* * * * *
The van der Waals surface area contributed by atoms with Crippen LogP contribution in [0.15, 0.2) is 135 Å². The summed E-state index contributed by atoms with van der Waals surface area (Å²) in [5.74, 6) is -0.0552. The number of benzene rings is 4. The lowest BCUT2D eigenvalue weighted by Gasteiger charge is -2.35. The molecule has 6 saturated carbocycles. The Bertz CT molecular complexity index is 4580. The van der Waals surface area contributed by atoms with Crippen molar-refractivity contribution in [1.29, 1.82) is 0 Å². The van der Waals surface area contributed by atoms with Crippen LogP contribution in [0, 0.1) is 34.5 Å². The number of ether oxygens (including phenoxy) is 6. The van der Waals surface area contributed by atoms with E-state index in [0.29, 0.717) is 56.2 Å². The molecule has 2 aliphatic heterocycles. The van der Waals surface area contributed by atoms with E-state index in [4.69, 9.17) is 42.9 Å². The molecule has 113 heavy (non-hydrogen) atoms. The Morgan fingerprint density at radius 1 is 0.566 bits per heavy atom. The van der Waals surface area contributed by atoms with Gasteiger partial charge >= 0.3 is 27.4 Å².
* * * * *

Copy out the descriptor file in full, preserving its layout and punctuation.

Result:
The van der Waals surface area contributed by atoms with Crippen LogP contribution in [0.15, 0.2) is 135 Å². The summed E-state index contributed by atoms with van der Waals surface area (Å²) in [5.74, 6) is -0.0552. The number of benzene rings is 4. The lowest BCUT2D eigenvalue weighted by Gasteiger charge is -2.35. The molecule has 6 saturated carbocycles. The Bertz CT molecular complexity index is 4580. The van der Waals surface area contributed by atoms with Crippen molar-refractivity contribution in [1.29, 1.82) is 0 Å². The van der Waals surface area contributed by atoms with Crippen LogP contribution in [0, 0.1) is 34.5 Å². The number of ether oxygens (including phenoxy) is 6. The van der Waals surface area contributed by atoms with E-state index in [0.29, 0.717) is 56.2 Å². The molecule has 2 aliphatic heterocycles. The van der Waals surface area contributed by atoms with E-state index in [4.69, 9.17) is 42.9 Å². The molecule has 113 heavy (non-hydrogen) atoms. The Morgan fingerprint density at radius 1 is 0.566 bits per heavy atom. The van der Waals surface area contributed by atoms with Gasteiger partial charge >= 0.3 is 27.4 Å².